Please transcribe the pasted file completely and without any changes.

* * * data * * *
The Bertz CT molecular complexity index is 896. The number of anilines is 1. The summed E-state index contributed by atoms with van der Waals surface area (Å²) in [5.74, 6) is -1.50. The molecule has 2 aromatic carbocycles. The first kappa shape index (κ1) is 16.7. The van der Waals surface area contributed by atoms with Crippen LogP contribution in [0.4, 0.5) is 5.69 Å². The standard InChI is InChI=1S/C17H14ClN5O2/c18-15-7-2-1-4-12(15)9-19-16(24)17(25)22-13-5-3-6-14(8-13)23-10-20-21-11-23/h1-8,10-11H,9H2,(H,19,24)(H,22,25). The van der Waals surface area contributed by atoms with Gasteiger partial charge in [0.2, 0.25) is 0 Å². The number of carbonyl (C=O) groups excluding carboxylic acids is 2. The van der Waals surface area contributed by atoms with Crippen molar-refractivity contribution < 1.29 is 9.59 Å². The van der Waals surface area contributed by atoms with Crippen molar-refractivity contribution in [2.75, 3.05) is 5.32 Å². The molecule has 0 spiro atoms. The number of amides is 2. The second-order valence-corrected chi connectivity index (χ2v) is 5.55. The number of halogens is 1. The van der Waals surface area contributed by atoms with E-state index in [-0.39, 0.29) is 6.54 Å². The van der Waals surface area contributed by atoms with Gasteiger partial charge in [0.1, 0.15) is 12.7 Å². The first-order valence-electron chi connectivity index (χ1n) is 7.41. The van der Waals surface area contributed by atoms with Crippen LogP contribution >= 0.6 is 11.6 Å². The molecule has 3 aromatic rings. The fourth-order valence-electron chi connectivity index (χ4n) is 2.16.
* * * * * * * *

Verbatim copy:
The Bertz CT molecular complexity index is 896. The number of anilines is 1. The summed E-state index contributed by atoms with van der Waals surface area (Å²) in [5.74, 6) is -1.50. The molecule has 2 aromatic carbocycles. The first kappa shape index (κ1) is 16.7. The van der Waals surface area contributed by atoms with Crippen LogP contribution in [0.4, 0.5) is 5.69 Å². The standard InChI is InChI=1S/C17H14ClN5O2/c18-15-7-2-1-4-12(15)9-19-16(24)17(25)22-13-5-3-6-14(8-13)23-10-20-21-11-23/h1-8,10-11H,9H2,(H,19,24)(H,22,25). The van der Waals surface area contributed by atoms with Gasteiger partial charge in [0.2, 0.25) is 0 Å². The number of carbonyl (C=O) groups excluding carboxylic acids is 2. The van der Waals surface area contributed by atoms with Crippen molar-refractivity contribution < 1.29 is 9.59 Å². The van der Waals surface area contributed by atoms with Crippen molar-refractivity contribution in [2.75, 3.05) is 5.32 Å². The molecule has 0 spiro atoms. The number of amides is 2. The second-order valence-corrected chi connectivity index (χ2v) is 5.55. The number of halogens is 1. The van der Waals surface area contributed by atoms with E-state index in [-0.39, 0.29) is 6.54 Å². The van der Waals surface area contributed by atoms with Gasteiger partial charge in [0.1, 0.15) is 12.7 Å². The first-order valence-electron chi connectivity index (χ1n) is 7.41. The van der Waals surface area contributed by atoms with Crippen LogP contribution >= 0.6 is 11.6 Å². The molecule has 3 aromatic rings. The fourth-order valence-electron chi connectivity index (χ4n) is 2.16.